sympathy. She implored him to lay her body anywhere, 'At Milan the conflict of his mind in search of truth still but wherever he might be to remember her "at the altar continued. He was now in his thirtieth year, and for of the Lord," a devout duty which he invites others to share eleven years he had been seeking for mental rest, unable to with him, so that her last request may, “through the prayers find it. “To-morrow," he said to himself, “I shall find of many," receive a more abundant fulfilment. it: it will appear manifestly, and I shall grasp it” (Con- Augustine went back to Rome for a short period and fess., vi. 18). But it still eluded his grasp, and he sunk' then returned to his native city, where he took up his aboda back again into despondency. The way, however, was in retirement, forming, with some friends who joined him being prepared for his conversion. Ambrose was bishop in devotion, a small religious community, which looked to of Milan, and, although he had a weak voice, was noted him as its head. They had all things in common, as in the for his eloquence. Augustine was attracted by his reputa- early church, and fasting and prayer, Scripture reading and tion, and went to hear the famous Christian preacher in almsgiving, formed their regular occupations. Their mode order, as he himself relates (Confess., v. 23), “ to see of life was not formally monastic according to any special whether his eloquence answered what was reported of it.rule, but the experience of this time of seclusion was, I hung on his words attentively,” he adds, “but of the no doubt, the basis of that monastic system which Augus. matter I was but an unconcerned and contemptuous hearer.” tine afterwards sketched, and which derived from him its He confesses his delight so far: “ The bishop's eloquence name Solitary monasticism had sprang up in the Egyptian was more full of knowledge, yet in manner less pleasurable deserts before this. The life of 'St Anthony by Athanasius and soothing, than that of Faustus." He wished an had widely diffused the fervour for religious solitariness, opportunity of conversation with him, but this was not and greatly touched Augustine at this period of his proeasily found. Ambrose had no leisure for philosophicfession. It did not remain for him, therefore, to originate discussion He was accessible to all who sought him, but the monastic idea ; but the association of monks in comnever for a moment free from study or the cares of duty.munities under a definite order and head received a special “Augustine used to enter, as all persons might, without impulse both from. Ambrose and his illustrious convert. being announced; but after staying for a while, afraid of As may be imagined, the fame of such a convert in such a interrupting him, he departed again.” He continued, position soon spread, and invitations to a more active however, to hear Ambrose preach, and gradually the ecclesiastical life came to him from many quarters. He gospel of divine truth and grace was received into his shrank from the responsibility, but his destiny was not to heart. First Plato and then St Paul opened his mind to be avoided. After three years spent in retirement he took higher thoughts, and at length certain words of the latter a journey to Hippo, to see a Christian friend, who desired were driven home with irresistible force to his conscience. to converse with him as to his design of quitting the world He was busy with his friend Alypius in studying the and devoting himself to a religious life. He was the less Paulino epistles. His struggle of mind became intolerable; reluctant to make this journey, because there being already the thought of divine purity fighting in his heart with the a bishop at Hippo he hoped to escape all solicitation. But love of the world and of the flesh. He burst into an incon- although the Christian community there had a bishop, they trollable flood of tears and rushed out into his garden, wanted a presbyter; and Augustine being present at the flinging himself under a fig tree that he might allow his meeting called to choose a presbyter, the people unanitears to have full vent, and pour out his heart to God. mously chose him. He burst into tears, and would fain Suddenly he seemed to hear a voice calling upon him to have escaped ; but the church could not spare his services, consult the divine oracle, “ Take up and read, take up and He was ordained to the presbyterate, and in a few years read." He left off weeping, rose up, and sought the volume afterwards he was made coadjutor to the bishop, and finally where Alypius was sitting, and opening it read in silence became sole bishop of the see. the following passage: "Not in rioting and drunkenness, Henceforth Augustine's life is filled up with his ecclesiasnot in chambering and wantonness, not in strife and tical labours, and is more marked by the series of his envying. But put ye on the Lord Jesus Christ, and make numerous writings and the great controversies in which they not provision for the flesh to fulfil the lusts thereof” (Rom. engaged him than by anything else. Already he had xiü. 13, 14). He adds, “ I had neither desire nor need to distinguished himself as an author. He had written several philosophical treatises ; he had combated the scepticism of have been productive of much disaster in the history of The New Academy (Contra Academicos libri tres, 386 A.D.); Christianity. he had treated of the “ Blessed Life" (De vita beata, 386) The third controversy in which Augustino engaged was and of the “ Immortality of the Soul" (De Immortalitate the most important, and the most intimately associated Animce, 387); he had defended the church against the with his distinctive greatness as a theologian. As may be Alanichæans, whose doctrines he had formerly professed. supposed, from the conflicts through which he had passed, “When I was at Rome," he says (Retract., i. 7), " after my the bishop of Hippo was intensely interested in what may baptism, and could not hear in silence the vaunting of the be called the anthropological aspects of the great Christian Manichæans over true Christians, to whom they are not to idea of redemption. He had himself been brought out of be compared, I wrote two books, one on The Morals of the darkness into “ marvellous light,” only by entering into the Catholic Church, and the other on The Morals of the Mani- depths of his own soul, and finding, after many struggles, chæans." These tracts or pamphlets, for they are little more, that there was no power but divine grace, as revealed in the were written in the year 388, about two years after his life and death of the Son of God, which could bring rest conversion. Later, in 395, and again in 400, he pursued to human weariness, or pardon and peace for human guilt. the controversy with the Manichæans, making an elaborate | He had found human nature in his own case too weak reply, in the latter year, to his old associate and friend and sinful to find any good for itself. In God alone he Faustus. The reply was provoked by an attack made by l had found good. This deep sense of human sinfulness Faustus on the Catholic faith, which the “brethren” coloured all his theology, and gave to it at once its depth invited Augustine to answer. This he did characteristically -its profound and sympathetic adaptation to all who feel and energetically by giving in succession “the opinions of the reality of sin—and that tinge of darkness and exaggeraFaustus, as if stated by himself,” and his own in response. tion which as surely have repelled others. When the expres. It was natural that the Manichæan heresy, which had so sion Augustinianism is used, it points especially to those long enslaved his own mind, should have first exercised opinions of the great teacher which were evoked in the Augustine's great powers as a theological thinker and Pelagian controversy, to which he devoted the most mature disputant. He was able from his own experience to give and powerful period of his life. His opponents in this force to his arguments for the unity of creation and of controversy were Pelagius, from whom it derives its name, spiritual life, and to strengthen the mind of the Christian and Cælestius and Julianus, pupils of the former. Pelachurch in its last struggle with that dualistic spirit which 1 gius was a British monk. Augustine calls him "Brito; had animated and moulded in succession so many forms of and Jerome points to his Scottish descent, in such terms, thought at variance with Christianity.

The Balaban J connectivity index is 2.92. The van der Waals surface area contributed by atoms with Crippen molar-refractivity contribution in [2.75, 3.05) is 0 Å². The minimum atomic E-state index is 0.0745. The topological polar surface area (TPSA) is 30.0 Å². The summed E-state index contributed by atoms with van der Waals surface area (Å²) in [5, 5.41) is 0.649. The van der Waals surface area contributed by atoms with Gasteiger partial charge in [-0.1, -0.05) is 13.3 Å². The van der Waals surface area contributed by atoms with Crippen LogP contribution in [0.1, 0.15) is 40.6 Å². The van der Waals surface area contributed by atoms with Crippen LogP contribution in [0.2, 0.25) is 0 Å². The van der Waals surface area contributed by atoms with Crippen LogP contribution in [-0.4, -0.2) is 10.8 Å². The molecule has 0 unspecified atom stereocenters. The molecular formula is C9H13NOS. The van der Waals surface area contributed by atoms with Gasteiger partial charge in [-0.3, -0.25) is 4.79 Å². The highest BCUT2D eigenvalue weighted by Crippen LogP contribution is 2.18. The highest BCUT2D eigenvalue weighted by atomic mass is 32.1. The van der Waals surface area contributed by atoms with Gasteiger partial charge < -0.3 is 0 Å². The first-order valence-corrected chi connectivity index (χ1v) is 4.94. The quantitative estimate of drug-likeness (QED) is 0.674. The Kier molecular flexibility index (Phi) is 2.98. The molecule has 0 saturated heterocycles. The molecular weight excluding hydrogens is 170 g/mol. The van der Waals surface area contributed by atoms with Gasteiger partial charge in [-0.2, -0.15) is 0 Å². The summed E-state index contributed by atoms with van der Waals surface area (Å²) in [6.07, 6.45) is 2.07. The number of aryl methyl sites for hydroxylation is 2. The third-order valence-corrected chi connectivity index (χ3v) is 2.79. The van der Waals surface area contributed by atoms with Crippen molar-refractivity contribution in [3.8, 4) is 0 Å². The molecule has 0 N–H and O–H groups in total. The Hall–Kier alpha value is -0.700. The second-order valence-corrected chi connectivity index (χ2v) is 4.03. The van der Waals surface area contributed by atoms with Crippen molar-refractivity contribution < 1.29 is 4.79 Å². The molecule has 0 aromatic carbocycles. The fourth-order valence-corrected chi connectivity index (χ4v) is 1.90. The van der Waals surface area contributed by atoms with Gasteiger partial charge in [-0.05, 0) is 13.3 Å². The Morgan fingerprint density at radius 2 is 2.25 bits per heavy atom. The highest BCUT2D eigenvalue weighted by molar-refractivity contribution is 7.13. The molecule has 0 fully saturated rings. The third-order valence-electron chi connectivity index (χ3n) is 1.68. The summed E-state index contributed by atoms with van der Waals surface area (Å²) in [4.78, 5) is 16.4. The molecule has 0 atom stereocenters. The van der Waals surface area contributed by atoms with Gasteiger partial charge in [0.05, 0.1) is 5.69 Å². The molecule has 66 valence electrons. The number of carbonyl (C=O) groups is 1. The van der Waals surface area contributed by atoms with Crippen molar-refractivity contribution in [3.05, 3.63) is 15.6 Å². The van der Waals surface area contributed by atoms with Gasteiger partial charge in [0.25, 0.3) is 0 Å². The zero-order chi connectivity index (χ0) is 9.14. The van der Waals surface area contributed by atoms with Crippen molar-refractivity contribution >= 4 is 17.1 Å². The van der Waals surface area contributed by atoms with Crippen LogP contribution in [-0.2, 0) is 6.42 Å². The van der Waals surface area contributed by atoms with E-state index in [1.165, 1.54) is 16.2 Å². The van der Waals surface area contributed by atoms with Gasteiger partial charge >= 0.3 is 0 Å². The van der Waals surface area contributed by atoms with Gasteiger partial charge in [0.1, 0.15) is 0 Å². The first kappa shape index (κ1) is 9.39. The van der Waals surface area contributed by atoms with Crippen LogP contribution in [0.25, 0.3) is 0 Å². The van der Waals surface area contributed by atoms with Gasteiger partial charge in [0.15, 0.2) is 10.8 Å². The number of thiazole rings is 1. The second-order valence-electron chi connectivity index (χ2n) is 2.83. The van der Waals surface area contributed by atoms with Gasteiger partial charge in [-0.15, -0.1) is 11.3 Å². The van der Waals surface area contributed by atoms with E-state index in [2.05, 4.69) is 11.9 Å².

however, as to leave it uncertain whether he was a native But the time was one of almost universal ecclesiastical of Scotland or Ireland (habet progeniem Scotiæ gentis de and intellectual excitement; and so powerful a mental Britannorum vicinią). He was a man of blameless charactivity as his was naturally drawn forth in all directions. acter, devoted to the reformation pf society, full of enthuFollowing his writings against the Manichæans come those siasm, and that confidence in the natural impulses of against the Donatists. This controversy was one which humanity which often accompanies philanthropic enthustrongly interested him, involving as it did the whole siasm. Travelling to Rome about the beginning of the 5th question of the constitution of the church and the idea of century, he took up his abode for a time there, and soon catholic order, to which the circumstances of the age gave made himself conspicuous by his activity and opinions. special prominence. The Donatist schism sprang out of His pupil Cælestius carried out the views of his master with the Diocletian persecutions in the beginning of the century. a more outspoken logic, and was at length arraigned before A party in the Church of Carthage, fired with fanatical the bishop of Carthage for the following, amongst other, zeal on behalf of those who had distinguished themselves heretical opinions :-(1.) That Adam's sin was purely by resistance to the imperial mandates and courted personal, and affected none but himself ; (2.) That each martyrdom, resented deeply the appointment of a bishopman, consequently, is born with powers as incorrupt as of moderate opinions, whose consecration had been per- those of Adam, and only falls into sin under the force of formed, they alleged, by a traditor. They set up, in con- temptation and evil example ; (3.) That children who die sequence, a bishop of their own, of the name of Majorinus, in infancy, being untainted by sin, are saved without succeeded in 315 by Donatus. The party made great pre baptism. Views such as these were obviously in conflict tensions to purity of discipline, and rapidly rose in popular with the whole course of Augustine's experience, as well favour, notwithstanding a decision given against them as with his interpretatioa of the catholic doctrine of the both by the bishop of Rome and by the Emperor Con- church. And when his attention was drawn to them by tantine, to whom they personally appealed. Augustine the trial and excommunication of Cælestius, he undertook was strongly moved by the lawlessness of the party, and their refutation, first of all, in three books on Forgiversess launched forth a series of writings against them, the of Sins and Baptism; addressed to his friend Marcellinus, most important of which survive, though some are lost. | irr which he vindicated the necessity of the baptism of Amongst these are Seven Books on Baptism, and a infants because of original sin and the grace of God by lengthened answer, in three books, to Petilian, bishop of which we are justified (Retract., ii. c. 23). This was in 412. Cirta, who was the most eminent theologian amongst In the same year he addressed a further treatise to the the Donatist divines. At a somewhat later period, about same person, “My beloved son Marcellinus," on The Spirit 417, he wrote a treatise concerning the correction of and the Letter. Three years later he composed two further the Donatists (De Correctione Donatistarum), “for the treatises on Nature and Grace, and the relation of the sake of those,” he says in his Retractations, ü. c. 48, “who Human to the Divine Righteousness. The controversy was were not willing that the Donatists should be subjected to continued during many years in no fewer than fifteen the correction of the imperial laws.” In these writings, treatises. Upon no subject did Augustine bestow more while vigorously maintaining the validity of the Catholic of his intellectual strength, and in relation to no other have Church as it then stood in the Roman world, and the his views so deeply and permanently affected the course of necessity for moderation in the exercise of church discipline, Christian thought. Even those who most usually agree Augustino yot gave currency, in his zeal against the with his theological stand-point will hardly deny that, while Donatista, to certain maxims as to the duty of tho civil he did much in these writings to vindicate divino truth and power to control schism, which wore of evil omen, and to expound the true relations of tho divino and human.